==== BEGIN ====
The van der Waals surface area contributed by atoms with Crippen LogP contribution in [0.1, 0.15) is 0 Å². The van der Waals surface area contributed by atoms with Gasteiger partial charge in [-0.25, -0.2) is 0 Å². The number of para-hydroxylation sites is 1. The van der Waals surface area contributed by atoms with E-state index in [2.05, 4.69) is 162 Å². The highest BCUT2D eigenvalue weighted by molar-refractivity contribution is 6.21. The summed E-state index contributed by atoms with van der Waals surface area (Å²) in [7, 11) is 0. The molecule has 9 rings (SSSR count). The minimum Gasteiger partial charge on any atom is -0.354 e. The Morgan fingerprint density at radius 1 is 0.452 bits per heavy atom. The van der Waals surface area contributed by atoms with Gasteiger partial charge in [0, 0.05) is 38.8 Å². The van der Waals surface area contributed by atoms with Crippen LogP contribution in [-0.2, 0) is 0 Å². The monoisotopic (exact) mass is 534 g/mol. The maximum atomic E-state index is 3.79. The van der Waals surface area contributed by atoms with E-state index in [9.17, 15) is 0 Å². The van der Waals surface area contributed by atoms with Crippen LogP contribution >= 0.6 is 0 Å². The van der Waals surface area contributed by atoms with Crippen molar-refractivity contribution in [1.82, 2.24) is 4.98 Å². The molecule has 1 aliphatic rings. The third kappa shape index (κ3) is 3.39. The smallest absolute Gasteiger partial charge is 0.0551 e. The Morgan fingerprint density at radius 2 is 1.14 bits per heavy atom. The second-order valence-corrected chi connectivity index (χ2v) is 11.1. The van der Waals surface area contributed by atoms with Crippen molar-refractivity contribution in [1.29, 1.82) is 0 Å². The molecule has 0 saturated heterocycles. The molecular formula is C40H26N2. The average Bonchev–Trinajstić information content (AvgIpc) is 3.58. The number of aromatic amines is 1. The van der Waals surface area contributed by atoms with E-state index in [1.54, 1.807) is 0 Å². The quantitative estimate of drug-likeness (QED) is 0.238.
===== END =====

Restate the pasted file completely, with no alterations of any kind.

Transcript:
The van der Waals surface area contributed by atoms with Crippen LogP contribution in [0.1, 0.15) is 0 Å². The van der Waals surface area contributed by atoms with Gasteiger partial charge in [-0.25, -0.2) is 0 Å². The number of para-hydroxylation sites is 1. The van der Waals surface area contributed by atoms with E-state index in [2.05, 4.69) is 162 Å². The highest BCUT2D eigenvalue weighted by molar-refractivity contribution is 6.21. The summed E-state index contributed by atoms with van der Waals surface area (Å²) in [7, 11) is 0. The molecule has 9 rings (SSSR count). The minimum Gasteiger partial charge on any atom is -0.354 e. The Morgan fingerprint density at radius 1 is 0.452 bits per heavy atom. The van der Waals surface area contributed by atoms with Gasteiger partial charge in [0, 0.05) is 38.8 Å². The van der Waals surface area contributed by atoms with Crippen LogP contribution in [-0.2, 0) is 0 Å². The monoisotopic (exact) mass is 534 g/mol. The maximum atomic E-state index is 3.79. The van der Waals surface area contributed by atoms with E-state index in [9.17, 15) is 0 Å². The van der Waals surface area contributed by atoms with Crippen LogP contribution >= 0.6 is 0 Å². The van der Waals surface area contributed by atoms with Crippen molar-refractivity contribution in [1.82, 2.24) is 4.98 Å². The molecule has 1 aliphatic rings. The third kappa shape index (κ3) is 3.39. The smallest absolute Gasteiger partial charge is 0.0551 e. The Morgan fingerprint density at radius 2 is 1.14 bits per heavy atom. The second-order valence-corrected chi connectivity index (χ2v) is 11.1. The van der Waals surface area contributed by atoms with Crippen molar-refractivity contribution in [1.29, 1.82) is 0 Å². The molecule has 0 saturated heterocycles. The molecular formula is C40H26N2. The average Bonchev–Trinajstić information content (AvgIpc) is 3.58. The number of aromatic amines is 1. The van der Waals surface area contributed by atoms with E-state index in [1.54, 1.807) is 0 Å². The quantitative estimate of drug-likeness (QED) is 0.238.